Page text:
Environment

Climate Change: Is Urgency for Action Growing?

In this edition of Wilson Center NOW, we speak with Environmental Change and Security Program Public Policy Fellow Ruth Greenspan Bell about the recent release of the IPCC’s special report on global warming. We ask her if the increasingly alarming data from scientists is helping motivate global action to address the most catastrophic impacts of climate change.

Guest

One Health in the 21st Century

The One Health in the 21st Century Workshop will serve as a snapshot of government, intergovernmental, and non-governmental organization innovation as it pertains to the expanding paradigm of One Health. One Health is an umbrella term for a paradigm to health care that considers animal, human, and environmental health issues as inextricably linked, each informing the other, rather than as distinct disciplines.

Fostering Greater Dialogue on the Rights of Traditional Populations in Brazil and the United States

On October 11, 2018, the Brazil Institute hosted five representatives of Brazil’s quilombola communities, including members of the National Coordination for the Articulation of Black Quilombola Rural Communities (CONAQ) and the Amazon Conservation Team of Brazil (Ecam).

Bridging Research and Policy on Climate Change and Conflict

Globally, we have seen an increase in climate impacts and security risks. At the same time, we have seen substantial progress in research on how climatic changes may alter or enhance the propensity for new violence or interact with existing conflicts. 
 

China’s Supply Chain Challenge – From Timber to Minerals

As the world’s factory, China’s international supply footprint for extractive raw materials is expansive and growing, from timber to minerals, such as copper, and cobalt. However, China’s domestic policies don’t adequately regulate Chinese outbound investments and Chinese industry has few incentives to green their supply chains or monitor the social impacts. In countries such as Papua New Guinea and the Solomon Islands, illegal and environmentally unsustainable logging practices have been driven by the overwhelming demand for timber from China and other countries.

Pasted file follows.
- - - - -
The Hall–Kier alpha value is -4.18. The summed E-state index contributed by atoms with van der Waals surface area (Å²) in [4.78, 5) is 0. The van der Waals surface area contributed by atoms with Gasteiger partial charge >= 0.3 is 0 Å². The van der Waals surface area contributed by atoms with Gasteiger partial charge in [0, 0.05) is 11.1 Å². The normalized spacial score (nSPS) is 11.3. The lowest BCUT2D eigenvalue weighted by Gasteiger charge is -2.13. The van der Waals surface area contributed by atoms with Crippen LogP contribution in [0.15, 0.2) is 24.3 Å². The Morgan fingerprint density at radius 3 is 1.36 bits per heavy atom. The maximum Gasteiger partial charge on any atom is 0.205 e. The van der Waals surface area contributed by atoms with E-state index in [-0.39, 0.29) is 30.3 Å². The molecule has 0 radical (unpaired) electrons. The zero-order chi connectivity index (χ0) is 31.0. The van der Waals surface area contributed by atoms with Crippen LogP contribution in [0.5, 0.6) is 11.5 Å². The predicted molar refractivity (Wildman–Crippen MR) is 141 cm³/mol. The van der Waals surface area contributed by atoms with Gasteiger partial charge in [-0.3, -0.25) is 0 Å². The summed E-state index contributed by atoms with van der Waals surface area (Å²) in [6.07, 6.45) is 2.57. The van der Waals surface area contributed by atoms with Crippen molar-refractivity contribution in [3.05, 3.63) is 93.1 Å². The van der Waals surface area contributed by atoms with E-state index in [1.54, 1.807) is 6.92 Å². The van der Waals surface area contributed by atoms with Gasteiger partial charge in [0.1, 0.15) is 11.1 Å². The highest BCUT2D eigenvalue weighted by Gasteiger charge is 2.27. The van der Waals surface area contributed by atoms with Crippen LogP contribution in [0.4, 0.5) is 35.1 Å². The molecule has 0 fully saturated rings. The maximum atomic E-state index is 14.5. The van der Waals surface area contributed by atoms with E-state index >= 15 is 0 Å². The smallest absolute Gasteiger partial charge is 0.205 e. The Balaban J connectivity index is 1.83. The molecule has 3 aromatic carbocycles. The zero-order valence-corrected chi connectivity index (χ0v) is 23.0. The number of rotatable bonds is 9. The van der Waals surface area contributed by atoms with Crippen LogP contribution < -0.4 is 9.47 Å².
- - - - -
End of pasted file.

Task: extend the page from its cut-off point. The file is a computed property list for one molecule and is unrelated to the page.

What’s at Stake in Brazil’s Election? The Future of the Amazon

The upcoming presidential runoff in Brazil will have a critical impact on fate of the Amazon, writes Somini Sengupta for the New York Times.

Traditional Populations, Land Rights, and Environmental Justice: The Challenges of the Amazon

The concept of environmentalism has changed over time. Initially focused on flora and fauna, conservation efforts increasingly strive to include the populations who have traditionally inhabited these lands. The change was partially prompted by criticism of traditional conservation strategies, which tend to follow Yellowstone’s top-down approach to conservation that favors extremely limited land use by local populations.

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